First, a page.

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What Are Tax Issues Related to Marriage?

If you're married (or about to be married), financial planning is certainly important. It's also important for you to be aware of the income tax ramifications of your decisions. Although there are a number of tax issues related to marriage, you should pay particular attention to your selection of an income tax filing status. Thorough familiarity with the filing status rules applicable to married couples requires some knowledge of the rules for innocent spouse relief and injured spouse claims. Along with filing status, married couples might wish to know how to perform a second income analysis, which measures the after-tax benefit of both spouses working.

Same-sex marriages are now recognized by every state and the federal government. However, for federal tax purposes, marriage does not include registered domestic partnerships, civil unions, or similar formal relationships recognized under state law.

Why is Filing Status So Important?

Your filing status is important because it determines, in part, the deductions and credits available to you, the amount of standard deduction that you may be entitled to, and your correct amount of tax. Therefore, you need to know which filing statuses are available to you and which one will best fit your needs. There are five possible filing statuses:

  • Single
  • Married filing jointly
  • Married filing separately
  • Head of household, or
  • Qualifying widow(er) with dependent child

For tax purposes, whether you're considered married or unmarried depends on a number of rules and your legal status as of the last day of the tax year.

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What is Innocent Spouse Relief and What Are the Rules for Injured Spouse Claims?

Although many married couples opt to file their tax returns jointly, it is wise for you to become familiar with both the advantages and disadvantages of joint filing. Generally speaking, if you sign a joint return, you take full responsibility for the accuracy of the information contained in your return. Therefore, if your spouse intentionally underreports his or her income, you, too, could be held liable if the IRS sends a deficiency notice with accompanying interest and penalties.

In some cases, however, you can be relieved of responsibility for your spouse's errors. This relief is known as innocent spouse relief. If you file a joint tax return, it's also possible that the entire tax refund due on your return will be used to offset certain debts of your spouse, including student loans, taxes, and child support arrearages. Because it may be inequitable for you to lose your portion of the tax refund simply because your spouse owes money, the IRS allows you to file an injured spouse claim (in some cases) to claim your money.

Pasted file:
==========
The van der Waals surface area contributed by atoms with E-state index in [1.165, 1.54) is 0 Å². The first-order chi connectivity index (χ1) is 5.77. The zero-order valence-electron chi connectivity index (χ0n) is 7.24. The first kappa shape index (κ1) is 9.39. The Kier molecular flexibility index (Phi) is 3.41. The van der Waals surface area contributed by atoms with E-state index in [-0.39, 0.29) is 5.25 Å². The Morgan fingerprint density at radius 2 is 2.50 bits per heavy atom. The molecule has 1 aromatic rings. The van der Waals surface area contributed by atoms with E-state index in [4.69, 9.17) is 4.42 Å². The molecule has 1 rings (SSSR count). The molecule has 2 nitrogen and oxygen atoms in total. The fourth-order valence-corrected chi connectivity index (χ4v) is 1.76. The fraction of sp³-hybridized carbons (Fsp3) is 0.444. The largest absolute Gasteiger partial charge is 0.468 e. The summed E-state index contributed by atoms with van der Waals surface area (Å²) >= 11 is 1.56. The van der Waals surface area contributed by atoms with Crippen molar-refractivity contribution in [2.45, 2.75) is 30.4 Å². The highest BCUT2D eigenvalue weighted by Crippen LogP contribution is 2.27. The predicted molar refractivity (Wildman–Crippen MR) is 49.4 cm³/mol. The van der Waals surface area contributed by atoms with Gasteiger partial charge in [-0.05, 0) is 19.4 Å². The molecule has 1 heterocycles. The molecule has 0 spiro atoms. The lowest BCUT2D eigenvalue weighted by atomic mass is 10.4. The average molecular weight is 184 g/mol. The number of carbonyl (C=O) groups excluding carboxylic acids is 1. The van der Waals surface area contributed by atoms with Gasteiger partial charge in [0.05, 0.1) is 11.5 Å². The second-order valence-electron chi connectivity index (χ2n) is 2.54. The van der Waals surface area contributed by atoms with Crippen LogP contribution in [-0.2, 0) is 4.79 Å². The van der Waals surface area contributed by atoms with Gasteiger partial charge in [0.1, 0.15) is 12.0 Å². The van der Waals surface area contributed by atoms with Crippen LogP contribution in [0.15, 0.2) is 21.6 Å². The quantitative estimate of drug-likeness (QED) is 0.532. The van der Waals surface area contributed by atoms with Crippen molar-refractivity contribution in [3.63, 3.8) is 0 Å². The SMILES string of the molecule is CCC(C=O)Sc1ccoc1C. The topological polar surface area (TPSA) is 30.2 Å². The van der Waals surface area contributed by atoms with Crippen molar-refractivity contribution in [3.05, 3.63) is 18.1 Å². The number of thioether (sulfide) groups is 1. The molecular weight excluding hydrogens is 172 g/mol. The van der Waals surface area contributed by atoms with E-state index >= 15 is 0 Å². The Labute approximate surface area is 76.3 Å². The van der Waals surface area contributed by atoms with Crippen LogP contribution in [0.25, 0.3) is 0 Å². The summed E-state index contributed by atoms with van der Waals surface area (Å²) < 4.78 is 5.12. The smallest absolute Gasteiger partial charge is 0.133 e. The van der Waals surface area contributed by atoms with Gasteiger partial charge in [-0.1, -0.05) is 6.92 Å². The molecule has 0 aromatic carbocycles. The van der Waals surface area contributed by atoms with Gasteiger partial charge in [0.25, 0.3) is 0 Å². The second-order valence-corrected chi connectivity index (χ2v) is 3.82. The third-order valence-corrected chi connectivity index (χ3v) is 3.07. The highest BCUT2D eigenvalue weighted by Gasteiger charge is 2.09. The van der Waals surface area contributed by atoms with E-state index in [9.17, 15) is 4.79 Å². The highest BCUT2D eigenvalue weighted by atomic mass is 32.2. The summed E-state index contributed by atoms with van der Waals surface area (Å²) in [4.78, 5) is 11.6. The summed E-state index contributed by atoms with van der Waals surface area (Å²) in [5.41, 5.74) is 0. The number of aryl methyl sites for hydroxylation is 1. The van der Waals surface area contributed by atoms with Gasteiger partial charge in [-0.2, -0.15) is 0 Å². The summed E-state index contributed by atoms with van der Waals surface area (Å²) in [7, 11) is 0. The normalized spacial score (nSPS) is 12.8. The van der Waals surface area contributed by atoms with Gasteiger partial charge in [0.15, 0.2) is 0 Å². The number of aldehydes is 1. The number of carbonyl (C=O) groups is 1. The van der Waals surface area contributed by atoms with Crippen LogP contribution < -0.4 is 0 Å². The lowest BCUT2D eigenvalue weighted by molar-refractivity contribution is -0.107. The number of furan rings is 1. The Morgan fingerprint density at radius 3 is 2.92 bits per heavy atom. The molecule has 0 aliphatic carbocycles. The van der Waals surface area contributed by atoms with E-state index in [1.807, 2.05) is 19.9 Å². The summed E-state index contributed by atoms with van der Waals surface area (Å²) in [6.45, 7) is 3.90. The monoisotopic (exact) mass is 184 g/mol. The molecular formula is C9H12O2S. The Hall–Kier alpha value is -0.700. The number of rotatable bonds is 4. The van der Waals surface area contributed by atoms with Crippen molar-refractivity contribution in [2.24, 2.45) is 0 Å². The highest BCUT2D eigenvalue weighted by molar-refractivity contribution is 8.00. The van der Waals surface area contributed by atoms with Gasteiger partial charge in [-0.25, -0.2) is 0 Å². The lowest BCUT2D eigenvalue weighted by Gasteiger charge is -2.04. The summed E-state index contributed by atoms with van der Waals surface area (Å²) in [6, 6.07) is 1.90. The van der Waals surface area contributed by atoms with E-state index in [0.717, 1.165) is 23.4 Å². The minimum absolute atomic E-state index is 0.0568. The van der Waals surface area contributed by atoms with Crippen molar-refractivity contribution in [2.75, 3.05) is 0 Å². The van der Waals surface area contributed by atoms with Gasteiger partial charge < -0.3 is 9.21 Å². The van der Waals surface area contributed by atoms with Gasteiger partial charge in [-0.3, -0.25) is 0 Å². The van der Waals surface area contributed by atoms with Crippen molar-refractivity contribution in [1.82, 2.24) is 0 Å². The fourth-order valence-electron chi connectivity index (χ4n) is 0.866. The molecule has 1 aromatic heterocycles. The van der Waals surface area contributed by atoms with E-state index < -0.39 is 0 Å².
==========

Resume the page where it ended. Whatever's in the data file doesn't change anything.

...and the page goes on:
What is a Second-income Analysis?

Another decision facing many married couples today is whether both spouses should work outside of the home. This decision often arises when a couple has children or when a retiree collecting Social Security considers a re-entry into the workforce. If you wish to consider whether a second income is advisable, you need to consider the personal ramifications, as well as the financial and tax aspects of your decision. A second-income analysis involves an evaluation of the net benefit derived from a second income, with a particular emphasis on the tax cost associated with the second income.

 

 

This material was prepared by Broadridge Investor Communication Solutions, Inc., and does not necessarily represent the views of  The Retirement Group or FSC Financial Corp. This information should not be construed as investment advice. Neither the named Representatives nor Broker/Dealer gives tax or legal advice. All information is believed to be from reliable sources; however, we make no representation as to its completeness or accuracy. The publisher is not engaged in rendering legal, accounting or other professional services. If other expert assistance is needed, the reader is advised to engage the services of a competent professional. Please consult your Financial Advisor for further information or call 800-900-5867.

 

The Retirement Group is not affiliated with nor endorsed by fidelity.com, netbenefits.fidelity.com, hewitt.com, resources.hewitt.com, access.att.com, ING Retirement, AT&T, Qwest, Chevron, Hughes, Northrop Grumman, Raytheon, ExxonMobil, Glaxosmithkline, Merck, Pfizer, Verizon, Bank of America, Alcatel-Lucent or by your employer. We are an independent financial advisory group that specializes in transition planning and lump sum distribution. Please call our office at 800-900-5867 if you have additional questions or need help in the retirement planning process.

 

The Retirement Group is a Registered Investment Advisor not affiliated with FSC Securities and may be reached at www.theretirementgroup.com.


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